Column: Pleasing to God


The possibilities are endless for what God has given human beings the freedom to create or destroy, to nurture or suffocate, to worship or revile.

Mustering the discernment to figure out what is pleasing to God on a consistent basis is a tricky business.  It also involves accepting that our most important personal and societal organizing principle should in fact be what is pleasing to God.

Do we really understand that God created us in His image in freedom and love?  Reading the Bible end to end, I don’t know how anyone could come to any other conclusion.  Plenty of folks reject the Bible, shun church, don’t like Christians, spurn religion in general and pursue their own self-focused agendas.  Jesus isn’t for them, God is a lie, and the Holy Spirit a myth.

“I gotta’ be me,” say the doubters, and that’s all the “truth” they need.

That’s just not a good plan.

It’s not a good plan because it lacks precisely the two things Jesus tells us to do: love God and love others.  Love doesn’t mean “I get my own way.”  Love means doing the right thing by God, and that usually cancels out our own worldly, comfort-led and fear-averse priorities in favor of serving others, recognizing Jesus as the Christ, and thereby glorifying God.  That’s a good plan.  But how?

First, realize that God basically does only two things: He creates, and He redeems.  He makes things live, and he fixes things that are broken.  Yet so often the things we think are broken are actually signs of humans going against what God created in order that we could live.  Look at the segment of our culture that is just so angry about laws ensuring religious freedom, when the larger shame is that humanity needs any such laws in the first place.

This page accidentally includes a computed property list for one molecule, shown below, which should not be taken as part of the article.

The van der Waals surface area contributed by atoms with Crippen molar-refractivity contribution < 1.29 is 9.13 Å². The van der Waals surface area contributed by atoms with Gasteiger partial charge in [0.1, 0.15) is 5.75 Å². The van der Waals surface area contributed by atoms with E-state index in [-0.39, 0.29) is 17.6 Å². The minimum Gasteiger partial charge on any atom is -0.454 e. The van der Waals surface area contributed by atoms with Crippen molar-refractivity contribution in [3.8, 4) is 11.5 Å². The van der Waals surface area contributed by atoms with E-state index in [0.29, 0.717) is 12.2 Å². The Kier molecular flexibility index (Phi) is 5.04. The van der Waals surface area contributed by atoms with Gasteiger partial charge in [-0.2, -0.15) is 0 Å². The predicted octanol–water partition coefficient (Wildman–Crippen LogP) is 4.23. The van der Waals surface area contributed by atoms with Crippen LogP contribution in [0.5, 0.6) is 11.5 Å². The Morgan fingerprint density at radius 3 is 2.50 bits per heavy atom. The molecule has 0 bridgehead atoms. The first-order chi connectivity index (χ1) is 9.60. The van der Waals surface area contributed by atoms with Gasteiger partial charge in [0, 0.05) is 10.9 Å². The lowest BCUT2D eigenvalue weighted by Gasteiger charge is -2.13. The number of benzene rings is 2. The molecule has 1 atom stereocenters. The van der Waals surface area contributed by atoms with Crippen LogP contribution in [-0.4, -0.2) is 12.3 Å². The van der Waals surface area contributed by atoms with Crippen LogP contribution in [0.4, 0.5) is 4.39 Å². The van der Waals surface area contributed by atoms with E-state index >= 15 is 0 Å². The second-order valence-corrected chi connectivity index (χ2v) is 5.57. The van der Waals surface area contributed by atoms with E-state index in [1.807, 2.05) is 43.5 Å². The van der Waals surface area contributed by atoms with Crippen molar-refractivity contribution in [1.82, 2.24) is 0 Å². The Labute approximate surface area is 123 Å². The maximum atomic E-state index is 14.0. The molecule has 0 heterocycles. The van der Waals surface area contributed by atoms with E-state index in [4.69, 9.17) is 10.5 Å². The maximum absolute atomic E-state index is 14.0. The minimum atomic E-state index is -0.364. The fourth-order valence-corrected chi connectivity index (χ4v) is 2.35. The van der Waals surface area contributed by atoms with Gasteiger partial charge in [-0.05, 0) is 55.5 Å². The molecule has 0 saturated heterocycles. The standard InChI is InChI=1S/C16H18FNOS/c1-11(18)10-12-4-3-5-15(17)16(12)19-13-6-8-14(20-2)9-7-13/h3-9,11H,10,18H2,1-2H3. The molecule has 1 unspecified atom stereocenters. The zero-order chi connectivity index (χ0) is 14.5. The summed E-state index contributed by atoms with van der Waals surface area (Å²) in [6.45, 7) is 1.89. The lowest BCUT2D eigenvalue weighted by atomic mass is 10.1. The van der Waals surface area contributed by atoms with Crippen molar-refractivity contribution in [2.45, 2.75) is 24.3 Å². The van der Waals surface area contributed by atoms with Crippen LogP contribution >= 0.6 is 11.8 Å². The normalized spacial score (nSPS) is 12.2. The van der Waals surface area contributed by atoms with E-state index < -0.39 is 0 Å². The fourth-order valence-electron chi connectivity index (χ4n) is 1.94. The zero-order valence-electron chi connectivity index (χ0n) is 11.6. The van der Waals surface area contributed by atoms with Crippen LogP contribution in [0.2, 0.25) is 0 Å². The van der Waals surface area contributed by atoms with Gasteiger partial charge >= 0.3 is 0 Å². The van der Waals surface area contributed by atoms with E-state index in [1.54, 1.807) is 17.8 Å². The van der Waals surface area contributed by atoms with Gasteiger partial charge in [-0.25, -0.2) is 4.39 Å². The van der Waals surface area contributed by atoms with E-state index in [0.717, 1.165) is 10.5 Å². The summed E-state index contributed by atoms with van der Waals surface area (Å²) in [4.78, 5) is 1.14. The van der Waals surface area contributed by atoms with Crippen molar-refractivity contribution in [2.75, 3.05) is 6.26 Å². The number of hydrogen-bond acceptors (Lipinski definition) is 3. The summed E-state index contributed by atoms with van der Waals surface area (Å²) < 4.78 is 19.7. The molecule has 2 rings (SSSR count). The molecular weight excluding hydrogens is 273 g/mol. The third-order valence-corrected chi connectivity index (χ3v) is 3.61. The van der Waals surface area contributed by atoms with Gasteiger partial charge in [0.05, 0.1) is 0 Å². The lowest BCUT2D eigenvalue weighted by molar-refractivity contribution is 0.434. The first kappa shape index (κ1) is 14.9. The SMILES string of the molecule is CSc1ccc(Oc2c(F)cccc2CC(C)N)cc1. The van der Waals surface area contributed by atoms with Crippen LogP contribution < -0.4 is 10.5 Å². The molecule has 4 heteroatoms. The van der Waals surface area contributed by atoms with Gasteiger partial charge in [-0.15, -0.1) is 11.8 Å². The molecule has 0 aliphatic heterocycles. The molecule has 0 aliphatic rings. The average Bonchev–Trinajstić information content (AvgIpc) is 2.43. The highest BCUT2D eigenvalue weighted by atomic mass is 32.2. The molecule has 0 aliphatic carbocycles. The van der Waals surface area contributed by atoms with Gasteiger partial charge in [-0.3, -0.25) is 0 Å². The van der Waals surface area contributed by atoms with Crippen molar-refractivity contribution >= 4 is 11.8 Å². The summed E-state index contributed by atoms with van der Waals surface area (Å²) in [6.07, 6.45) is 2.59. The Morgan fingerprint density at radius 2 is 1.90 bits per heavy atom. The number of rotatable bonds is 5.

Second, consider what you could, should and would do.  “What could I do?” is about freedom, a creative gift of God.  “What should I do?” is about morals, our marching orders from God.  “What would I do?” is about character, and the choices we make before God.

Third, learn to tell what’s of God and what’s of Satan.  An easy “tell” that the Holy Spirit is with you is when you feel peace in your heart; two warning signs of Satan are anger and fear.  Yes, I can be at peace in my ignorance and angry at unholy things, but mercy and love must guide my actions.  Prayer is a great revealer of holy truth.

What pleases God?  I’m not always sure, but I do know it is important to ask.

Walters ( advises praising God and blaming Satan. Lots of people get that backwards.